• Pizza Hut, Wendy's franchisee expected to file for bankruptcy/The franchisee owns more than 1,200 Pizza Hut restaurants and 385 Wendy's

                              NPC International Inc., one of the largest restaurant franchisees in the U.S., is preparing to file for bankruptcy protection despite its brands reporting a bump in sales since the coronavirus pandemic, people familiar with the matter said.

                              The owner of more than 1,200 Pizza Hut restaurants and 385 Wendy's Co. stores could file for chapter 11 protection as soon as Tuesday, according to people familiar with the company's finances.

                              The franchisee missed interest payments on its nearly $800 million in loans on Jan. 31, prompting S&P Global Ratings and Moody's Investors Service to lower their views on the company's debt. NPC was in conversations with its lenders for a possible bankruptcy filing at that time, people familiar with the matter said.

                              A number of franchised restaurant companies have declared bankruptcy since the pandemic hit, including the parent company to Chuck E. Cheese and the U.S. division of bakery chain Le Pain Quotidien. Franchised chains largely depend on customers coming into their dining rooms and have had to navigate a plunge in sales due to mandated restaurant closures.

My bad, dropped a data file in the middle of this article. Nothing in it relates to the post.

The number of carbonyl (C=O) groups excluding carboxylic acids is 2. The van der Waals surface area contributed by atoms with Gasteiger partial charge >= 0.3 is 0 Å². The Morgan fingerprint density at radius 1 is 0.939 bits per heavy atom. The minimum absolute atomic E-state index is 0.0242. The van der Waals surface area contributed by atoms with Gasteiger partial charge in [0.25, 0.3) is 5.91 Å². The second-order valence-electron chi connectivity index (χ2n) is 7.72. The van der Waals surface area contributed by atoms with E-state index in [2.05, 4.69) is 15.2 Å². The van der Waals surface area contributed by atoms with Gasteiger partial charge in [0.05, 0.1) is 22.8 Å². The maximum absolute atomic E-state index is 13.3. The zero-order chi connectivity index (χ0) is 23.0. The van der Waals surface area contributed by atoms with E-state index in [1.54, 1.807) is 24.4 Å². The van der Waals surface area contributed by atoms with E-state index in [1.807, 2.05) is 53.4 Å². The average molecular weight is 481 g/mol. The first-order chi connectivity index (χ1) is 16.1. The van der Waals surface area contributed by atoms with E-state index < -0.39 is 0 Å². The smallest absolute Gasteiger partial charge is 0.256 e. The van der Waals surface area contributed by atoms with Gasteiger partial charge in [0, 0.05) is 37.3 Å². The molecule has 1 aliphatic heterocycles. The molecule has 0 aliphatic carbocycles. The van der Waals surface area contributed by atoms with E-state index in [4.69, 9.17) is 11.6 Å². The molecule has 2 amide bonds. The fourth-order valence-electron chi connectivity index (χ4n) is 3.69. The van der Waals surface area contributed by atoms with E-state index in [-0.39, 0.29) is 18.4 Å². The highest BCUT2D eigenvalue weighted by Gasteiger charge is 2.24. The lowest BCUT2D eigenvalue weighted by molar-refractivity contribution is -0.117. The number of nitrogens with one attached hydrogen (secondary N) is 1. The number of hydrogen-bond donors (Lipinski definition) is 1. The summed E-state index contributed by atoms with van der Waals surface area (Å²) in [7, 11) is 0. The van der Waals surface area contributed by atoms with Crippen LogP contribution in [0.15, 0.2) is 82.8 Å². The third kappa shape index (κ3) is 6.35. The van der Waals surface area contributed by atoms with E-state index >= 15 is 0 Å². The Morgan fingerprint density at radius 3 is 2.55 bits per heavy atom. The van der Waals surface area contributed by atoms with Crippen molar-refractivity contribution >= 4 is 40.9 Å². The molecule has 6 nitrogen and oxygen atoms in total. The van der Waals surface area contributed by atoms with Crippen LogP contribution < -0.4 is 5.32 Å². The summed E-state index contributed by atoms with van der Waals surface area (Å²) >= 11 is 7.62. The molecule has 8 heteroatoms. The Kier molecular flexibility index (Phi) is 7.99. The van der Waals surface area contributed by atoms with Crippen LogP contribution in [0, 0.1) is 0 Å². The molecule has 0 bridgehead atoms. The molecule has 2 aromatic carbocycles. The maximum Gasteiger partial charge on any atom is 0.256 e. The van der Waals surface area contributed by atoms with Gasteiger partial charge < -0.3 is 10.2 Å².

Pizza Hut was struggling before the pandemic in the U.S., but has proven to be one of the winners from changing consumer behavior during the virus. Quarantined diners have turned to delivery and carryout to eat safely, with a number of pizza chains reporting growth.

                              In early May, Pizza Hut had its highest average sales in delivery and carryout in the U.S. in the past eight years, according to parent company Yum Brands Inc. Same-store sales were up in the low teens from the end of April through the end of May, the company said.

                              Kansas-based NPC, which opened its first Pizza Hut restaurant in 1962, employs more than 37,000 people.: https://www.foxbusiness.com/markets/...for-bankruptcy


                              Originally posted by Boon Mee View Post
                              it's been blown way out of proportion.
                              Keep your friends close and your enemies closer

                              Comment


                                • Early trial results keep Pfizer vaccine development on track for possible 2020 distribution